Mon | Jan 17, 2022

Crowne wins defamation case against fellow law professor

Published:Sunday | May 24, 2020 | 12:24 AMRomario Scott - Sunday Gleaner Writer
Crowne
Crowne

A former University of the West Indies (UWI), Mona, law professor has won the first round in a legal fight with a former colleague at a Canadian institution at which he taught.

In a judgment handed down in the High Court in Trinidad and Tobago last Monday, Professor Julie McFarlane was ordered to pay Dr Emir Crowne TT$450,000 (J$9.68 million) at the end of a defamation suit filed in his home country.

Crowne, who has gained a reputation as being one of the Caribbean’s most outspoken sports attorneys, told The Sunday Gleaner that he would be enforcing the decision of the Trinidad and Tobago court in Canada to have a permanent injunction placed on McFarlane, barring her from repeating the allegations.

McFarlane is currently a law professor in Canada at The University of Windsor, where Crowne was employed as a lecturer between 2007 and 2015.

Crowne, who was voted Professor of the Year by the student body four times in six years at The University of Windsor, said he resigned from the institution voluntarily and that no adverse claims had been made against him then.

The court said McFarlane admitted to sending an email to the dean of the Faculty of Law at The UWI, Mona, copying it to other persons at the university, with the unsubstantiated claims.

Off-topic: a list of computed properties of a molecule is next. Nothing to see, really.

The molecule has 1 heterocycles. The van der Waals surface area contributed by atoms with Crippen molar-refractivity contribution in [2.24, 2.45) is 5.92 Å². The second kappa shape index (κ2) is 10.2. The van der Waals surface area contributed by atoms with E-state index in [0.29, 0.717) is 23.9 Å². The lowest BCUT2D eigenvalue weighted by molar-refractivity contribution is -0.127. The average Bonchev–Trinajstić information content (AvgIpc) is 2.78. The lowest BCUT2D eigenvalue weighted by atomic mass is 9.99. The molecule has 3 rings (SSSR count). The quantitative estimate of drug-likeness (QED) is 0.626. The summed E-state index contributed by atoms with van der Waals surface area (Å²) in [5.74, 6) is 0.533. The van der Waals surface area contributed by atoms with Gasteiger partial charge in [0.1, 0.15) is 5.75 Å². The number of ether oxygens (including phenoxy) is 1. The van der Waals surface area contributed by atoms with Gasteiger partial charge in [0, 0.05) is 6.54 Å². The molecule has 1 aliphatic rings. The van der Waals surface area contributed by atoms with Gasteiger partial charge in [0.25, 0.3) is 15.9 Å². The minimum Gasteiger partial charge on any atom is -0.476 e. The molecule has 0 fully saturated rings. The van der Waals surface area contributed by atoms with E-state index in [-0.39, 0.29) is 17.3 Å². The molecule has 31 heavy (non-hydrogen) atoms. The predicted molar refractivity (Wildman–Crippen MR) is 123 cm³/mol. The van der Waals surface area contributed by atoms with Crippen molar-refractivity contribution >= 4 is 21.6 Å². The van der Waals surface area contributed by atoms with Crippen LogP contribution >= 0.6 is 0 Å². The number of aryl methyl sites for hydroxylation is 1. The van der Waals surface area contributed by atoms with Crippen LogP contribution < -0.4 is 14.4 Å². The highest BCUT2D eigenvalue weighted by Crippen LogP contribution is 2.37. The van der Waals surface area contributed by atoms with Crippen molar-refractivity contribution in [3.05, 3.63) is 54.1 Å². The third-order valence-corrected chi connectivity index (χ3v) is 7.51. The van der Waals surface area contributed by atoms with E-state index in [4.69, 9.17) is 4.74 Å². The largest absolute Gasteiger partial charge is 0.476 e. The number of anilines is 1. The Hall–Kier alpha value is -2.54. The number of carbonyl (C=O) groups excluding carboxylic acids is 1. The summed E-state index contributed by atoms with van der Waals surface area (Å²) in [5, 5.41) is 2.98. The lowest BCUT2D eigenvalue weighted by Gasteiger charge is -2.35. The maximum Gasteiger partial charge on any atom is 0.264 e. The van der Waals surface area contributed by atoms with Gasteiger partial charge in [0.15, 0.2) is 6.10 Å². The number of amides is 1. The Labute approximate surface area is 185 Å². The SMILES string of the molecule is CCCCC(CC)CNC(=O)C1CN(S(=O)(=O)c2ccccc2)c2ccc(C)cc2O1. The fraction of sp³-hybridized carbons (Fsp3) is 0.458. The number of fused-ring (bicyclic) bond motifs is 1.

The court heard that an investigation was done by The UWI, “but no adverse finding was made by the dean against [Crowne]”.

The court found that before that, in April and May of 2017, McFarlane called partners at a law firm in Canada where Crowne was working, making similar allegations.

She was unable to prove her damning claims as the case was heard, even as her lawyers tried on multiple occasions to challenge the jurisdiction of the Trinidad and Tobago court to hear the matter.

“The statements impacted negatively on the claimants health,” Justice Ronnie Boodoosingh, who heard the case, reported in the ruling. These allegations, he said, were as “damning as a person can be accused of”.

“Of course, allegations of this nature being made must be taken seriously. But persistent allegations were made by the defendant against the claimant and absolutely no evidence has been advanced to support them,” Boodoosingh reasoned.

“The only conclusion that the court can reasonably draw here is that she did not care too much to substantiate or provide any support to her contentions,” he added.

romario.scott@gleanerjm.com